Tom Hale of Apex, North Carolina (left) and James Davis of Chapel Hill, North Carolina (right) assess Hurricane Dorian damage to Randall Styron’s house on Cedar Island. North Carolina Baptists on Mission are at work in Cedar Island and the town of Atlantic, North Carolina, after the storm. SAM PORTER/NAMB
Massive destruction in Bahamas will require long-term response from DR, churches, associations
DULUTH — It’s been a week since Hurricane Dorian hit Cape Hatteras, North Carolina, leaving more than 200,000 people without power before heading into the Atlantic. That, plus the destruction left from its nearly two days of hovering over the Bahamas, will have Georgia Baptists joining other Disaster Relief personnel in cleanup and recovery mode for a long time, state DR director Stuart Lang told Executive Committee members Sept. 10.
“This was a terribly massive storm that caused a lot of damage,” Lang said. In the short term, he explained, Disaster Relief efforts will focus on the outer banks of North Carolina once DR leaders in that state get a clear assessment of needs.
The Bahamas, he added, will require a different type of response.
“While that area was devastated, I’ve been assured that they have food and adequate medicine. Our primary partner there is Baptist Global Response, a Southern Baptist organization structured by the International Mission Board for this very purpose. They’re on the field right now assessing damage and meeting with government officials as well as representatives from the Bahamas Baptist Convention.”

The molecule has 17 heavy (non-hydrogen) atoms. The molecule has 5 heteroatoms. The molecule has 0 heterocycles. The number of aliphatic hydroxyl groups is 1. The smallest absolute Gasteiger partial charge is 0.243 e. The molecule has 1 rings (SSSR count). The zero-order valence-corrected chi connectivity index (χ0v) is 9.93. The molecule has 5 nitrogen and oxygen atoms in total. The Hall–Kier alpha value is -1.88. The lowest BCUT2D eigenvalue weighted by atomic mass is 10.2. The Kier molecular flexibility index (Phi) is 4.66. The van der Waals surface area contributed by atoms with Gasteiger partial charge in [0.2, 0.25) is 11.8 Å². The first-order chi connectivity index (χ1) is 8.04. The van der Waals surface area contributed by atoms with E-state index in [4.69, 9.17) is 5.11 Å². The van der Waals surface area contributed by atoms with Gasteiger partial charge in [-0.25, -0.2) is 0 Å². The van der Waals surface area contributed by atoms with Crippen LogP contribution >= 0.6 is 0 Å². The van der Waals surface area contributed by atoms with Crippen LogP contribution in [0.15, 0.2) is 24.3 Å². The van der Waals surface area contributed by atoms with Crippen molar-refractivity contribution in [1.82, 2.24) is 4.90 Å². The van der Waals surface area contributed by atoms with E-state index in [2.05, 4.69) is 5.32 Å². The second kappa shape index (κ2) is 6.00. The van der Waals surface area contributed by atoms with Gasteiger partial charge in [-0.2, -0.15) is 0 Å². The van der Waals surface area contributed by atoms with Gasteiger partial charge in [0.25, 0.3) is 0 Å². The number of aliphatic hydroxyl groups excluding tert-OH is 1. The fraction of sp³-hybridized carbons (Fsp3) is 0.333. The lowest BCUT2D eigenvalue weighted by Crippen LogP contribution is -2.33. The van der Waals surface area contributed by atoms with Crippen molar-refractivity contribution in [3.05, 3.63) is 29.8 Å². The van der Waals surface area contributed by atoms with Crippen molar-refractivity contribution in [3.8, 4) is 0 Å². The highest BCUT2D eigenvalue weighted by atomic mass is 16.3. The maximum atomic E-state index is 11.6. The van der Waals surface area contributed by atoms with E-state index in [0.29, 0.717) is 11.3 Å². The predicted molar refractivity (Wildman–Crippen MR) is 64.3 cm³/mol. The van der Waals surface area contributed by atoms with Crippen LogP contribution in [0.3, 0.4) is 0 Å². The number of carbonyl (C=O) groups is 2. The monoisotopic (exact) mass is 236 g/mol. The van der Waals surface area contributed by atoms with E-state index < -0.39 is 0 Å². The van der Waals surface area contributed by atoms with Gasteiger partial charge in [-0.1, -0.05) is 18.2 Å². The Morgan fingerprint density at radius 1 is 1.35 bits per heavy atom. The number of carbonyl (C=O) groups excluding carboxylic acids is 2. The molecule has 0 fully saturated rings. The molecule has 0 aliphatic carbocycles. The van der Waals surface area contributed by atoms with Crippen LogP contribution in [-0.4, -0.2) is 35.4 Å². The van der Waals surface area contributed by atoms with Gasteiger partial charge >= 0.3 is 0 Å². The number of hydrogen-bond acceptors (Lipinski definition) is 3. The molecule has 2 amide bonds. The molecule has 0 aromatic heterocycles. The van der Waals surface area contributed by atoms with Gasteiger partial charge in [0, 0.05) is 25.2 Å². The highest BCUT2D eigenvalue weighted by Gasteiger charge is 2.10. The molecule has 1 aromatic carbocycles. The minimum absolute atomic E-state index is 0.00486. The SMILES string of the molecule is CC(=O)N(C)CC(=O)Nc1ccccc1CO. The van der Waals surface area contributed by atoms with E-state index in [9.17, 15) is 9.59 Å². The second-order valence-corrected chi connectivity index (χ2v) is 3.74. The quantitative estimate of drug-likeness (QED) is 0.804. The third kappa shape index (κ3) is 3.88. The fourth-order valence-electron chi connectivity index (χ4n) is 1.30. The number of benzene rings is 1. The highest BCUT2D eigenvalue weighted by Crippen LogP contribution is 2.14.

Two additional Disaster Relief officials joined BGR in the Bahamas this week to further identify steps for a long-term response. With needs calling for a large-scale effort, DR teams will eventually be joined by those from churches and associations.
“Your church or association is going to have the opportunity to send teams to the Bahamas,” Lang told the group of pastors. “This is going to be a long-range rebuild and we’re going to have to stay the course.”
Georgia’s Disaster Relief director quoted a friend of his, Jim Brown, who helped start Baptist Global Response, to explain the road ahead.
“He said, ‘It’s not nearly as important to be the first ones on the ground as it is to be the last ones to leave.’ If your church isn’t the first one on the ground, that’s okay. I’d rather us be the last ones to leave the Bahamas in rebuilding churches and communities. Let’s be patient and establish the network and infrastructure.”
Discussions are taking place for state conventions to adopt a section of the Bahamas, he reported. A similar plan took shape following the 2010 Haiti earthquake and showed to be greatly effective. Georgia Baptist work from that event continues to this day through Baptists 4 Haiti.
As for the immediate response, Lang urged against self-deploying to North Carolina or the Bahamas with no knowledge of the specific resources needed. The Updates tab at the Georgia Baptist Disaster Relief website provides the latest information, including where to send monetary donations.